HR 29 November 2017

Four ways to improve employee satisfaction whilst growing your business

employee satisfaction
Staff can feel valued in crucially different ways

Life coach Ben Edwards provides advice and training to corporations and independent businesses owners on the best ways to retain staff. Here, he offers four easy-to-implement methods for enhancing employee satisfaction.

The benefits of employee satisfaction are undisputable. Employee engagement statistics from 29 different research studies have demonstrated that companies with high employee engagement scores attain twice the customer loyalty.

The reciprocal reward of employees feeling valued and content in the workplace is consequently undeniable, and must be considered if businesses wish to maintain an improved, consistent level of employee retention.

I’ve recognised the importance of individuality and incorporate this into my programmes. Much like in personal relationships, people feel valued in crucially different ways.

For example, in your personal life, whilst some feel expressing love and appreciation comes in the form of spending quality time with a partner, others may feel gifts are more of a demonstration of affection.

While these differences shouldn’t be discredited, if two people communicate appreciation in different ways, although they may feel they are making an effort, the other person’s needs are not met, and problems can arise.

How employers can increase employee workplace satisfaction

The same can be said for employees in the workplace. All efforts to enhance employee satisfaction and performance should be tailored to be beneficial for each individual, according to their own preferences and learning styles.

(1) Ask and listen

Employees are more inclined to work hard if they feel they are valued and listened to, and staff should not be made to feel they are entirely responsible for rectifying their own dissatisfaction within the workplace.

Demonstrating an active interest in employee wellbeing by asking what can be done to improve current dissatisfaction is an obvious measure, but one which could prove invaluable.

Employers should encourage an open and honest conversation outside of a formal appraisal setting, which may leave employees feeling hesitant to share their genuine concerns and criticisms.

While many larger businesses have feedback forms in place, not many ask questions about employee satisfaction outside of these scenarios. Addressing this demonstrates a firm’s willingness to go above and beyond.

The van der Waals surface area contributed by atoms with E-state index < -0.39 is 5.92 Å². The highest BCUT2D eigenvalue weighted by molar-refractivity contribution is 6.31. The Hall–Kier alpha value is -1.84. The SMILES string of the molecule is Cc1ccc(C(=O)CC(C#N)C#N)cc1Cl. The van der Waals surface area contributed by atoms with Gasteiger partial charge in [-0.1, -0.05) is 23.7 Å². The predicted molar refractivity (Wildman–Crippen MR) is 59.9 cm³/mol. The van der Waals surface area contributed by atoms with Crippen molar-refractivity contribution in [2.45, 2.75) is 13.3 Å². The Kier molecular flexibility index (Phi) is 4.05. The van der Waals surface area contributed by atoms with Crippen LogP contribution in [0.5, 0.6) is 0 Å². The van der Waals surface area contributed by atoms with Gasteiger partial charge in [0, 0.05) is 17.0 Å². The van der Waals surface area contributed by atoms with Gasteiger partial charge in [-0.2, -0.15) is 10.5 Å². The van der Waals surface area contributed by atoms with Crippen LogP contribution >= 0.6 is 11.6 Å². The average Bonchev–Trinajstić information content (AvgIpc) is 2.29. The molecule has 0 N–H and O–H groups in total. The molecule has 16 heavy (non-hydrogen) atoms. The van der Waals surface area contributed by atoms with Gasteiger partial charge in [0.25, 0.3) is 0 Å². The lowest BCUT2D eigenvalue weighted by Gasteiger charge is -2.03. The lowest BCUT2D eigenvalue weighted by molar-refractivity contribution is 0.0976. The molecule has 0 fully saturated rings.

(2) Remember, effort given equals effort received 

Employees naturally want to achieve and feel successful. However, businesses largely fail to consider the effects our personal lives have on our working performance.

Management training courses can advance leadership and team working skills. However, if the training you offer to staff involves learning skills that can be transferred into their personal lives, this could prevent their issues from spilling over into office hours. Staff will be better equipped to deal with life’s anxieties, and the productivity of the company may improve. 

Staff satisfaction found to impact overall company performance

(3) Reward where warranted

Dealing with poor performance at work is often the priority. However, those who perform well without encouragement often slip under the radar. As an employer, avoid discouraging those who work hard by focusing all of your attention on those that don’t.

(4) Employee satisfaction is linked to feeling you’ve achieved or improved

People will innately avoid doing things they don’t like, or feel they are not good at. Identifying these areas through coaching and encouraging change therefore drives progression.

I have previously worked with a client with a keen interest in fitness. When we discussed improvements at work, she mentioned that she didn’t like using Microsoft Excel, and could get away with actively avoiding it.

By transferring this scenario to her passion for fitness, we discovered her dislike for Excel was much like her avoidance of working on her legs at the gym, she came to better appreciate the negative consequences of her neglect – namely, lack of progression.

Just as she understood that a buddy who could ensure she didn’t skip “leg day” at the gym better honed her physique, she learnt that resources and support in the workplace could better equip her for using Excel.

Ben Edwards is a motivational speaker and qualified life coach.

Job dissatisfaction leaves one in four workers actively seeking a new role

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